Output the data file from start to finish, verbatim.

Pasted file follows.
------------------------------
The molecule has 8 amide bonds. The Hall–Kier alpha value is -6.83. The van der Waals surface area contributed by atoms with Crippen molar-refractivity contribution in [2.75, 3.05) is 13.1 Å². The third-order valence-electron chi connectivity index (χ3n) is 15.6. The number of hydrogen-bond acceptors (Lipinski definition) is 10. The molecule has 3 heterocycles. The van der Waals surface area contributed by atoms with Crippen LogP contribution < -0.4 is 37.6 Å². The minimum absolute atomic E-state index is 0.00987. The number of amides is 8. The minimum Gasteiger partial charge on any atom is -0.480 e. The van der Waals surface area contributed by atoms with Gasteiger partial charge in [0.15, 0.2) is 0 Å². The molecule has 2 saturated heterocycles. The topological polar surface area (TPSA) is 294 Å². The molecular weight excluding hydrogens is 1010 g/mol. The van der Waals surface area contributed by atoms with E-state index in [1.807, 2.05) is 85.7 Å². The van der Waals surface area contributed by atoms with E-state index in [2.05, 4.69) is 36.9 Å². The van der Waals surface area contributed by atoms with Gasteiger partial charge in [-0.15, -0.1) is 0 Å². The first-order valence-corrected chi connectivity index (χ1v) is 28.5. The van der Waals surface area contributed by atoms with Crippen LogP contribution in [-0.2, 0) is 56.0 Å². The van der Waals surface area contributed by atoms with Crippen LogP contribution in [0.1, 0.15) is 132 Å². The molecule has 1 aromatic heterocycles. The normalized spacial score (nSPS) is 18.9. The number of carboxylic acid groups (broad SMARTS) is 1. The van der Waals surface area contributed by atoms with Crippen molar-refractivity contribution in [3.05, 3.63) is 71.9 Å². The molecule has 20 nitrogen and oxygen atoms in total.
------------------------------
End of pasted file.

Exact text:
The molecule has 8 amide bonds. The Hall–Kier alpha value is -6.83. The van der Waals surface area contributed by atoms with Crippen molar-refractivity contribution in [2.75, 3.05) is 13.1 Å². The third-order valence-electron chi connectivity index (χ3n) is 15.6. The number of hydrogen-bond acceptors (Lipinski definition) is 10. The molecule has 3 heterocycles. The van der Waals surface area contributed by atoms with Crippen LogP contribution < -0.4 is 37.6 Å². The minimum absolute atomic E-state index is 0.00987. The number of amides is 8. The minimum Gasteiger partial charge on any atom is -0.480 e. The van der Waals surface area contributed by atoms with Gasteiger partial charge in [0.15, 0.2) is 0 Å². The molecule has 2 saturated heterocycles. The topological polar surface area (TPSA) is 294 Å². The molecular weight excluding hydrogens is 1010 g/mol. The van der Waals surface area contributed by atoms with E-state index in [1.807, 2.05) is 85.7 Å². The van der Waals surface area contributed by atoms with E-state index in [2.05, 4.69) is 36.9 Å². The van der Waals surface area contributed by atoms with Gasteiger partial charge in [-0.15, -0.1) is 0 Å². The first-order valence-corrected chi connectivity index (χ1v) is 28.5. The van der Waals surface area contributed by atoms with Crippen LogP contribution in [-0.2, 0) is 56.0 Å². The van der Waals surface area contributed by atoms with Crippen LogP contribution in [0.1, 0.15) is 132 Å². The molecule has 1 aromatic heterocycles. The normalized spacial score (nSPS) is 18.9. The number of carboxylic acid groups (broad SMARTS) is 1. The van der Waals surface area contributed by atoms with Crippen molar-refractivity contribution in [3.05, 3.63) is 71.9 Å². The molecule has 20 nitrogen and oxygen atoms in total.